This is my weekend, after having spent three of the last four days working on the carjacking story. I'm thankful to have time off the line to worry about other things.
When you're working on a breaking news story, time just blurs right by you in straight lines, like hyperspace in the original Star Wars trilogy. You sit on your butt for hours at a time in the office making phone calls if you're not out trying to chase something. You practically starve waiting for your calls to come in, sitting there like locals in Biloxi who practically lived at the poker table so they would not miss a single hand should the Poker Gods throw down a thunderbolt in the form of a $50,000 jackpot.
"I feel like I've spent eight hours in a washing machine," I yell across to my goddess of an editor. She's wearing these gorgeous patent leather sandals she bought for her birthday and I don't know whether the $100 bill I peeled from my poker bankroll and gave to her as a present contributed to any of that. I don't ask.
The whole case is so surreal to me. Why would this guy freak out so much? If he didn't like the thought of possibly getting prison time for a rape conviction, he's going to like being executed much less. Georgia is one of those states they won't spare the syringe needed to give you the juice.
It's made me be even more aware of things around me, and more importantly, to watch out for the really random things. Like Sklansky says in the intro to The Theory of Poker. "Expert players do not rely on luck. They are at war with luck." Luck is what puts you and an alleged killer in need of quick and easy transportation in the same parking deck at the same time with no one else around. Sure, luck is the same thing that lets you have margaritas with a flight attendant two days later. But this is definitely a world in which you pretty much remember the bad beats instead of the good, should they happen to you.
But all that is a blur. I have enough groceries to last me the next two days. I swear I am not going to leave this house for anything. I am just going to play and play and bust the shit out of yokels who never bothered to learn starting hands. Absolute. Full Tilt. Gaming Club. And 'Stars. I'm going to watch my bankroll grow and think of all the other beautiful women who are meant to receive presents courtesy of the Poker Economy. My date with Kelley -- cancelled because of the Friday shootings -- is on. It's so on.
But Thursday, it'll be business as usual. I'll have my game face on, an Armani tie for the goddess of the office, and maybe even a couple dozen Krispy Kremes, courtesy of insurgents who love to play poker. I'll settle in, make some phone calls and hopefully we'll be ready for whatever comes next.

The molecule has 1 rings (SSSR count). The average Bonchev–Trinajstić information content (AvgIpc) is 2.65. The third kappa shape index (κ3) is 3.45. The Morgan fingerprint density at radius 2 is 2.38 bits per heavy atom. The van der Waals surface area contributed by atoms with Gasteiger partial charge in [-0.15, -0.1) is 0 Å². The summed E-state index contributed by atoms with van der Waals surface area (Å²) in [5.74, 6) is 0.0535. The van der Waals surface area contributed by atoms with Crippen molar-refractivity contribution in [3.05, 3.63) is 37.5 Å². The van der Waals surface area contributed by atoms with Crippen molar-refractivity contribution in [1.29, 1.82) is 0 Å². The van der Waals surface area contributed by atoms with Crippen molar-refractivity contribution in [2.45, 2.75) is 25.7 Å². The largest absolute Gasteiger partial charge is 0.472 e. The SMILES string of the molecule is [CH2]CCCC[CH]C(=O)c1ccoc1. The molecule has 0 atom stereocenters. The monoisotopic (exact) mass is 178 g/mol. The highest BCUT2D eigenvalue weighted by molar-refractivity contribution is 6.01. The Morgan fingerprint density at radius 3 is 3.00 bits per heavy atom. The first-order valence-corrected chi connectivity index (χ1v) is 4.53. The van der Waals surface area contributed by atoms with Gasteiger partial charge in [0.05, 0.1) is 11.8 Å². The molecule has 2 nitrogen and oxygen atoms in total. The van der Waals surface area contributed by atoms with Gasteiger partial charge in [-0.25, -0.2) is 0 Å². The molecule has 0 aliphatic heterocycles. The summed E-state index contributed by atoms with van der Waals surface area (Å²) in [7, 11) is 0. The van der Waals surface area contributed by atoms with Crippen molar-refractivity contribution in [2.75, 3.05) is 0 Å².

Friday, March 11, 2005

Crime and play

"There will be many surprises; unexpected gains are likely."
-message in old fortune cookie I opened today.

The sun is going down in Atlanta now as I write this, bronze light reflecting off a skyscraper just across the street from our newsroom's office tower. This kind of light reminds me of what it's like after I end an afternoon session at the Bellagio or the Orleans and zoom my way back from The Strip back to the Horseshoe in downtown Las Vegas.
And today I was equally as drained as playing a 4-hour session in live play. The edge has completely worn off after spending a day in the office helping report the story of the Atlanta judge, deputy and court reporter shot to death, allegedly by a man on trial for raping his ex-girlfriend.
Today was my day off, but like working in the military, you really never have a day off as a reporter if something big breaks.
I started my day off early, playing $2/4 7-Stud and $2/4 and $4/8 Hold'em on Gaming Club Poker and the usual $3/6, $2/4 and $1/2 tables on Absolute. Things were going quite well. I stopped to take a nap -- I had the entire day, after all -- and then I was called in by our assistant bureau chief.
The adrenalin that you get when you are working a breaking news story far surpasses the roller-coaster ride you have after an all-in at the Bellagio. You race to work, not knowing what you're going to have to do or what you'll come up against.
Years ago, as a young reporter in northern California, the paper I worked for dispatched me to El Portal, Calif., to interview people who may have known a suspect in the Yosemite murders. I interviewed people at the very inn where the person later arrested for the crimes had been working. They also sent me to a very shady part of Modesto to knock on the door of the last known address of the suspect at the time (who later was not arrested). I took a deep breath, and knocked on the run-down door of the triplex. No one answered.
Today involved calling officials on the phone, making sure we didn't miss any nuggets of information from police and proescutors' press conferences. Pouring through background check material for anything that might give us an idea of the suspect.
I learned that the suspect may have pistol-whipped a newspaper reporter in the same parking deck that I park everyday.